Cats at Hemingway home in Key West safe after Hurricane Irma, reports say

The cats at the Ernest Hemingway home in Key West are reportedly safe after Hurricane Irma wreaked havoc in the Florida Keys on Sunday.

The 54 cats are safe and accounted for at the property, Dave Gonzales, the curator for Hemingway Home and Museum, told MSNBC on Sunday.

“The cats are accustomed to our voices and our care. We love them. They love us. We all hung out together,” Gonzales said. “[The home is] a very comfortable place for the cats, very comfortable place for our employees.”

Hemingway Home didn't immediately respond to Fox News' request for comment.

Gonzales said the cats were aware the storm was approaching, even having some running into the home.

“Sometimes I think they are smarter than the humans,” Gonzales said.

The curator said the building’s electricity, internet and cable connections and running water was knocked out during the storm, but the property currently has three power generators running. The building mainly avoided Irma's destructive force, which toppled trees and power lines throughout Florida.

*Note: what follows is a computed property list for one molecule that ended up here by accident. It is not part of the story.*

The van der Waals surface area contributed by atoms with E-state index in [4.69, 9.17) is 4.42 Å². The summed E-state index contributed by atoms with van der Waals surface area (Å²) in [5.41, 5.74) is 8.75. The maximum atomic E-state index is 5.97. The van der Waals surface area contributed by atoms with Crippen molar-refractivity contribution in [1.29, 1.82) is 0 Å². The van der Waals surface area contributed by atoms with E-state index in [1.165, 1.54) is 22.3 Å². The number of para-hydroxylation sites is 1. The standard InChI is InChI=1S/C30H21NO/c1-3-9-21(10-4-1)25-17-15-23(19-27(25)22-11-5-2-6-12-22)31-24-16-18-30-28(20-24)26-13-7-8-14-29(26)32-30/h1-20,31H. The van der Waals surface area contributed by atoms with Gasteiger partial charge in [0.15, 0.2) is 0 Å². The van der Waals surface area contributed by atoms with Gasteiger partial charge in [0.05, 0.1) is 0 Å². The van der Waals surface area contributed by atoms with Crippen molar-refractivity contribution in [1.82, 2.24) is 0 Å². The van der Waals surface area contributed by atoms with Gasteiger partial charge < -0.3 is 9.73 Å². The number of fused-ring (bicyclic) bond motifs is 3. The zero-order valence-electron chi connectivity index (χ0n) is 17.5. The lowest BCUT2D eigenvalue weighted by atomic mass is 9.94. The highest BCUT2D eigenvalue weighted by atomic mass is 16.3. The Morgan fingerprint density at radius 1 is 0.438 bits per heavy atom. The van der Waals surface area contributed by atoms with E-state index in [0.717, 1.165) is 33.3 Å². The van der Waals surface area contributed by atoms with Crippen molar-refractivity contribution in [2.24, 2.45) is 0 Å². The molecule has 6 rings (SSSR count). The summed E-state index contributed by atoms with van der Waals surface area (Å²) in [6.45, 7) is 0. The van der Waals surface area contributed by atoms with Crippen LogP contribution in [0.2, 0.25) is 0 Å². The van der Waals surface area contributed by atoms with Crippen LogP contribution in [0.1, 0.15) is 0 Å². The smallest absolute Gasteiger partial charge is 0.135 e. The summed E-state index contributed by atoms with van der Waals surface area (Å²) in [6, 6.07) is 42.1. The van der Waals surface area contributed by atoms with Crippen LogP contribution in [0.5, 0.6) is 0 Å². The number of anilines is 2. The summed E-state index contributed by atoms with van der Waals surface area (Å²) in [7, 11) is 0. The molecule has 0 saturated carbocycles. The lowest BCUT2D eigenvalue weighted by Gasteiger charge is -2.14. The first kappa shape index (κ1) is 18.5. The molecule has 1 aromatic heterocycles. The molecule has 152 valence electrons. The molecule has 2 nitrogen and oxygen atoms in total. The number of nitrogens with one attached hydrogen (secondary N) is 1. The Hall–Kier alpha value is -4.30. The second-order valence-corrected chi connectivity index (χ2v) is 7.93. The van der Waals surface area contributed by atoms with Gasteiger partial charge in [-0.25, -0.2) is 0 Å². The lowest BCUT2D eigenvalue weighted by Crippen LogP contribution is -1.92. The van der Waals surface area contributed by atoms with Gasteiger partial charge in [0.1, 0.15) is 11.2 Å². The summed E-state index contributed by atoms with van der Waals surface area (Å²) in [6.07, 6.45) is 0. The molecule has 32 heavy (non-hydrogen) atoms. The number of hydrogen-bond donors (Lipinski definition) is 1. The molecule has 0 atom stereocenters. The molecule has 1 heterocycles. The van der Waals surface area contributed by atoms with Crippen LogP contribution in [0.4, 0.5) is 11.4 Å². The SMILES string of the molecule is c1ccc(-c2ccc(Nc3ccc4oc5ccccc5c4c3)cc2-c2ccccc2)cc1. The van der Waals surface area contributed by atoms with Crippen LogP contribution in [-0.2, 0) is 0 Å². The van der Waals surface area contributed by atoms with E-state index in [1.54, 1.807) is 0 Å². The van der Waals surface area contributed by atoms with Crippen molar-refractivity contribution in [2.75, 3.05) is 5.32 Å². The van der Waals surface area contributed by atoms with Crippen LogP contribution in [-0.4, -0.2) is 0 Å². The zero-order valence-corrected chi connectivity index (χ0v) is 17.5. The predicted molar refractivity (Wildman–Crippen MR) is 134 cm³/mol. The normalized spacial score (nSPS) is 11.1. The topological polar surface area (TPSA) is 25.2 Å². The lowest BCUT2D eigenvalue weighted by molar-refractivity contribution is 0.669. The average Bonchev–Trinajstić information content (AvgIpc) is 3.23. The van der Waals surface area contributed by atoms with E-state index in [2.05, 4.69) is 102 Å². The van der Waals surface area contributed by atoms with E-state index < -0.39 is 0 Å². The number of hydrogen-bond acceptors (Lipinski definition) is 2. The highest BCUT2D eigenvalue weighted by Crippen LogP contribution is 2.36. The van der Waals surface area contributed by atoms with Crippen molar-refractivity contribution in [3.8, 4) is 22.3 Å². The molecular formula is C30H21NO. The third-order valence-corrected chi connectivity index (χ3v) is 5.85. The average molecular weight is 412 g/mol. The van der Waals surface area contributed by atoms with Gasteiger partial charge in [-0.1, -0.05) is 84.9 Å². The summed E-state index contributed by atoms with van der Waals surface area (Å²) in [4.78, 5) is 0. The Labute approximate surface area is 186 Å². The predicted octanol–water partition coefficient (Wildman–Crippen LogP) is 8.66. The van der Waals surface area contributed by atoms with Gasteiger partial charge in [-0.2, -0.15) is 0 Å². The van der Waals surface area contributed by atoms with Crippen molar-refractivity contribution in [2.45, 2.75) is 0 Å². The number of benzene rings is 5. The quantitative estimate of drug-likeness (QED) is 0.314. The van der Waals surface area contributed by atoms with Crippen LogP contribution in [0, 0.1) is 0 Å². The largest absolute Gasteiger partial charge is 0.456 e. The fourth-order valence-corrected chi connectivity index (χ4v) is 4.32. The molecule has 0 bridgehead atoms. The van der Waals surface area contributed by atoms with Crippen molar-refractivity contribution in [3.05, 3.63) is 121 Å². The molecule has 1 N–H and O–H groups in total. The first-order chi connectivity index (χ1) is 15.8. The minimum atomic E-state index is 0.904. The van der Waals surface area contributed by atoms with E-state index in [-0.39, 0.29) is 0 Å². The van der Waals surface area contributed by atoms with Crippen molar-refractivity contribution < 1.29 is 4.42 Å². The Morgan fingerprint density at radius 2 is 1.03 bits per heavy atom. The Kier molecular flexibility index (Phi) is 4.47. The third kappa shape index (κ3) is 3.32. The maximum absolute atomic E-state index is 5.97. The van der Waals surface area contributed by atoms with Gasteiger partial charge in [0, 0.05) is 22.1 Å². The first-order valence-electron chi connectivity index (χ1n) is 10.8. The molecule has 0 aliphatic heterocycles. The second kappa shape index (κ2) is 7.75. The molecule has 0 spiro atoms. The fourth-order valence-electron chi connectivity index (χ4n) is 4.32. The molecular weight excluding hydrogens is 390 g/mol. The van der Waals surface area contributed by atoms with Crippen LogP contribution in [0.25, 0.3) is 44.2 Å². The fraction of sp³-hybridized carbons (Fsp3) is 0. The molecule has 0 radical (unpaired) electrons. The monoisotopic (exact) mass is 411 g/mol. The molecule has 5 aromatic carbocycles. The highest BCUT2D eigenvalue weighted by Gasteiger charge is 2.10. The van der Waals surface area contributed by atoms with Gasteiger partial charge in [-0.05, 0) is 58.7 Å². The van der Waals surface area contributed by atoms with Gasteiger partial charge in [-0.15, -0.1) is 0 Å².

The building’s 18-inch block of limestone wall also kept the place nice and cool. 

The cats at the museum all carry the polydactyl gene in their DNA to have the unique six-toe feature, but only about half of them carry the physical trait, according to the museum's website. The cats are named after famous people -- a feature that was started by Hemingway when he first received a white six-toed cat. 

Irma caused major destruction along the Florida Keys when it made landfall Sunday morning. Many residents in Key West, though, were relieved the damage caused by Irma wasn't worse. 

 “It’s not as bad as we thought,” Robert Phillips told the Miami Herald. “It’s just trees and foliage and cars.”